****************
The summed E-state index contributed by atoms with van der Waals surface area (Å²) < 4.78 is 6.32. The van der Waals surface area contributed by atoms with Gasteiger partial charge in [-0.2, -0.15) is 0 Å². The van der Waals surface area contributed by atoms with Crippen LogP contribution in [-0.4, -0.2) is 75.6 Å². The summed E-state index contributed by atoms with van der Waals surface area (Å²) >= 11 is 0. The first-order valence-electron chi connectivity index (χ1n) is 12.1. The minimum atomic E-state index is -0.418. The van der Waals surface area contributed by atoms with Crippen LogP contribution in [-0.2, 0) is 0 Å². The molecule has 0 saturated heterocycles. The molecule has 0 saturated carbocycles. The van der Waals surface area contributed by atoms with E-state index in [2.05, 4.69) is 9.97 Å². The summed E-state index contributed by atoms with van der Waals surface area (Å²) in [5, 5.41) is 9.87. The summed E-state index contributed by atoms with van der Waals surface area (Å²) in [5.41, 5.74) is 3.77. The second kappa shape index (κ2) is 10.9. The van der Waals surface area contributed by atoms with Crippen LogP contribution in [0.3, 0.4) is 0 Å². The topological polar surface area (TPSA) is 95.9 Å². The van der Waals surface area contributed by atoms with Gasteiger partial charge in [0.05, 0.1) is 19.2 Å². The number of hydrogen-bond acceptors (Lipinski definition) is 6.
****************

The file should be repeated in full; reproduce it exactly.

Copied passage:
The summed E-state index contributed by atoms with van der Waals surface area (Å²) < 4.78 is 6.32. The van der Waals surface area contributed by atoms with Gasteiger partial charge in [-0.2, -0.15) is 0 Å². The van der Waals surface area contributed by atoms with Crippen LogP contribution in [-0.4, -0.2) is 75.6 Å². The summed E-state index contributed by atoms with van der Waals surface area (Å²) >= 11 is 0. The first-order valence-electron chi connectivity index (χ1n) is 12.1. The minimum atomic E-state index is -0.418. The van der Waals surface area contributed by atoms with Crippen LogP contribution in [-0.2, 0) is 0 Å². The molecule has 0 saturated heterocycles. The molecule has 0 saturated carbocycles. The van der Waals surface area contributed by atoms with E-state index in [2.05, 4.69) is 9.97 Å². The summed E-state index contributed by atoms with van der Waals surface area (Å²) in [5, 5.41) is 9.87. The summed E-state index contributed by atoms with van der Waals surface area (Å²) in [5.41, 5.74) is 3.77. The second kappa shape index (κ2) is 10.9. The van der Waals surface area contributed by atoms with Crippen LogP contribution in [0.3, 0.4) is 0 Å². The topological polar surface area (TPSA) is 95.9 Å². The van der Waals surface area contributed by atoms with Gasteiger partial charge in [0.05, 0.1) is 19.2 Å². The number of hydrogen-bond acceptors (Lipinski definition) is 6.